Officials at the Food Bank for New York City say money and food donations are down about 12 percent.
The St. John's Bread and Life Soup Kitchen, in Bedford-Stuyvesant, which gets its meals from the Food Bank, says it saw a 26 percent increase in the number of people looking for help in the second half of last year.
Brooklyn resident Kim Vegas used to bring her son Samwell to the St. John's Bread and Life soup kitchen once a month. Now, unemployed and cash-strapped, she said she is visiting a lot more.
"We come every day for breakfast and once a month for the food pantry, and if my son needs medical assistance, they help me," said Vegas.
Data input worker Anthony Pickney, 44, is unemployed and says he has no choice but to start his day at the soup kitchen, every day.
"I can come here, get a good meal and strength to go out and look for a job," he said.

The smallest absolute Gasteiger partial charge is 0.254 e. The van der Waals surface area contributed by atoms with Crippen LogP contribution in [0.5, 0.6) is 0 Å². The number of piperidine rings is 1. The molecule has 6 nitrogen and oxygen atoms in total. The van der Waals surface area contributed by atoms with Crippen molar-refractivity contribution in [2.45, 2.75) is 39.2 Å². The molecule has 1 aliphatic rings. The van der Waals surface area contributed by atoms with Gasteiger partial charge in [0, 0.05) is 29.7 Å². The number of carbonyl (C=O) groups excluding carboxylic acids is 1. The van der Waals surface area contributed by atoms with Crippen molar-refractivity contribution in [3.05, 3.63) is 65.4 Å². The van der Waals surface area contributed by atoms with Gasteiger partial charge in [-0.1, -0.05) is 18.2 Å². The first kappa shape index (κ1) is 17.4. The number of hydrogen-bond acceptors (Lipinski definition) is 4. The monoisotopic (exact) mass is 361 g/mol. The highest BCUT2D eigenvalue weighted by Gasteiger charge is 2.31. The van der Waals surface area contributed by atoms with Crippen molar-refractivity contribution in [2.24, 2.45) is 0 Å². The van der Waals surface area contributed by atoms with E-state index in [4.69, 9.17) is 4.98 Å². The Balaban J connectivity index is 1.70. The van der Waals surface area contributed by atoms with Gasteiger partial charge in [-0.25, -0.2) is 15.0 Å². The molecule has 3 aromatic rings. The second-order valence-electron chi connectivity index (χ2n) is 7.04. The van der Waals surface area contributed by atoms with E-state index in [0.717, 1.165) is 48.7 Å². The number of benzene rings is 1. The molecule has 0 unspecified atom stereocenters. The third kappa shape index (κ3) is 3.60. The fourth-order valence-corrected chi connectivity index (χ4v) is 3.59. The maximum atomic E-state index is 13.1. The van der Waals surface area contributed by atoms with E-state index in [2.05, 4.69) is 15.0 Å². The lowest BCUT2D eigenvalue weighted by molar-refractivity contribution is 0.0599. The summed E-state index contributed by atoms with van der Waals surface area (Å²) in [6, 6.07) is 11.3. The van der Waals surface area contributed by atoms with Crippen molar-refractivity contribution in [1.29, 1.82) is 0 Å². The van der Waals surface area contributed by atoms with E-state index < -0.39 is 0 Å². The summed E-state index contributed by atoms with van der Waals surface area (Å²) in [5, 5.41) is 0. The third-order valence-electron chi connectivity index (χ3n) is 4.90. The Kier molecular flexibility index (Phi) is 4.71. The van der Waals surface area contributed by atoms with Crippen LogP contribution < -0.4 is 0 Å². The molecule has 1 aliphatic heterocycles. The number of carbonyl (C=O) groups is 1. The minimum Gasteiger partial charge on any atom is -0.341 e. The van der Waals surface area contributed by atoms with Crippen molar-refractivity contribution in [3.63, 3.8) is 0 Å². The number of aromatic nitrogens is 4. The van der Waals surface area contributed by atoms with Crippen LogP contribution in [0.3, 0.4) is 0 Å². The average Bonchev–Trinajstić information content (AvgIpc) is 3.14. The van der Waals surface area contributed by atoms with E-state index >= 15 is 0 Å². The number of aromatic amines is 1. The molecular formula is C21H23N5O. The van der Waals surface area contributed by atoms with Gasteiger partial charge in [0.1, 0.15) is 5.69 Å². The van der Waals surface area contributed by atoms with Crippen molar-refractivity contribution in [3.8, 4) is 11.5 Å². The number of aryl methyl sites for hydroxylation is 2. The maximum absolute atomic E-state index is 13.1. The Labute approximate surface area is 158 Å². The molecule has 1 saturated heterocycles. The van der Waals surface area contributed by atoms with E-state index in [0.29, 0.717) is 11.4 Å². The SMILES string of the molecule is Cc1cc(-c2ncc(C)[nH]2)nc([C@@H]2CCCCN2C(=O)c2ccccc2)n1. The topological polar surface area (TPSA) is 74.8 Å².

"We've been seeing a 26 percent increase in patrons," said Anthony Butler of St. John's Bread and Life. "They're new people; they're seniors, who have more people moving back in with them while they're on a fixed income."
The soup kitchen says it is on target to provide 400,000 meals this year.
The soup kitchen's pantry is also seeing more going out then coming in. Demand is up 42 percent. And the mobile soup kitchen is seeing a 30 percent increase in the number of meals distributed.
"One in four New Yorkers lacks savings and are worried they can't afford food in the near future," said Carlos Rodriguez of the Food Bank for NYC.
The Food Bank projects two-million more people who never used the Food Bank will, as the economy sputters and sheds jobs. That's about double the number of people who currently use food pantries.
However, food and cash donations cannot keep up with the increased demand. If this continues, officials are worried that a food pantry or soup kitchen will be forced to close.
Those who would like more information on how to make a donation or be a volunteer, go to FoodBankNYC.org.